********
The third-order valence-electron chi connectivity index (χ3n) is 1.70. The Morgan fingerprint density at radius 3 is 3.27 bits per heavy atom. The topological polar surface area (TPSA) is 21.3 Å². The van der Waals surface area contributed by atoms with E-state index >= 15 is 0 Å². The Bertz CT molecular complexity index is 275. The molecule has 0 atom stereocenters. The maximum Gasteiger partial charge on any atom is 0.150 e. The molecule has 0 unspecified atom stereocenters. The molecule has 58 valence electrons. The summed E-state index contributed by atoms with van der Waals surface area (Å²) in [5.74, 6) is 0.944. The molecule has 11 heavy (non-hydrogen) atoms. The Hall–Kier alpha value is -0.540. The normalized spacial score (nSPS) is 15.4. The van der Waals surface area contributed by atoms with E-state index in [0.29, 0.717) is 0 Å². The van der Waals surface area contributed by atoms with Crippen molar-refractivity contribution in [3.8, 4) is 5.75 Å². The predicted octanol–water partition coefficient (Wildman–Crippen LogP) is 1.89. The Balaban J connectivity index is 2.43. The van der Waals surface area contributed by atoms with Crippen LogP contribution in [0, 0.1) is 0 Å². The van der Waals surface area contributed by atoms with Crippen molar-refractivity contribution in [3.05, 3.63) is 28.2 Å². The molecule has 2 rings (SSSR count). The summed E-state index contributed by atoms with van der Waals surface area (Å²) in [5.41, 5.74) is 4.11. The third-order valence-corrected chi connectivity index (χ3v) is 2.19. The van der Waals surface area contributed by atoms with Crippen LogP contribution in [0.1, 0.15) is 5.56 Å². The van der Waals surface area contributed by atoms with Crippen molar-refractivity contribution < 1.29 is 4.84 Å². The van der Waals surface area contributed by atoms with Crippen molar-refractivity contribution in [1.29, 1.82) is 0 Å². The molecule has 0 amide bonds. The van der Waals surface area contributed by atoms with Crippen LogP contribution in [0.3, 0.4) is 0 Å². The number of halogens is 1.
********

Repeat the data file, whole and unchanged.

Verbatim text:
The third-order valence-electron chi connectivity index (χ3n) is 1.70. The Morgan fingerprint density at radius 3 is 3.27 bits per heavy atom. The topological polar surface area (TPSA) is 21.3 Å². The van der Waals surface area contributed by atoms with E-state index >= 15 is 0 Å². The Bertz CT molecular complexity index is 275. The molecule has 0 atom stereocenters. The maximum Gasteiger partial charge on any atom is 0.150 e. The molecule has 0 unspecified atom stereocenters. The molecule has 58 valence electrons. The summed E-state index contributed by atoms with van der Waals surface area (Å²) in [5.74, 6) is 0.944. The molecule has 11 heavy (non-hydrogen) atoms. The Hall–Kier alpha value is -0.540. The normalized spacial score (nSPS) is 15.4. The van der Waals surface area contributed by atoms with E-state index in [0.29, 0.717) is 0 Å². The van der Waals surface area contributed by atoms with Crippen molar-refractivity contribution in [3.8, 4) is 5.75 Å². The predicted octanol–water partition coefficient (Wildman–Crippen LogP) is 1.89. The Balaban J connectivity index is 2.43. The van der Waals surface area contributed by atoms with Crippen LogP contribution in [0, 0.1) is 0 Å². The van der Waals surface area contributed by atoms with Crippen molar-refractivity contribution in [3.05, 3.63) is 28.2 Å². The molecule has 2 rings (SSSR count). The summed E-state index contributed by atoms with van der Waals surface area (Å²) in [5.41, 5.74) is 4.11. The third-order valence-corrected chi connectivity index (χ3v) is 2.19. The van der Waals surface area contributed by atoms with Crippen LogP contribution in [0.1, 0.15) is 5.56 Å². The van der Waals surface area contributed by atoms with Crippen molar-refractivity contribution < 1.29 is 4.84 Å². The van der Waals surface area contributed by atoms with Crippen molar-refractivity contribution in [1.29, 1.82) is 0 Å². The molecule has 0 amide bonds. The van der Waals surface area contributed by atoms with Crippen LogP contribution in [0.3, 0.4) is 0 Å². The number of halogens is 1.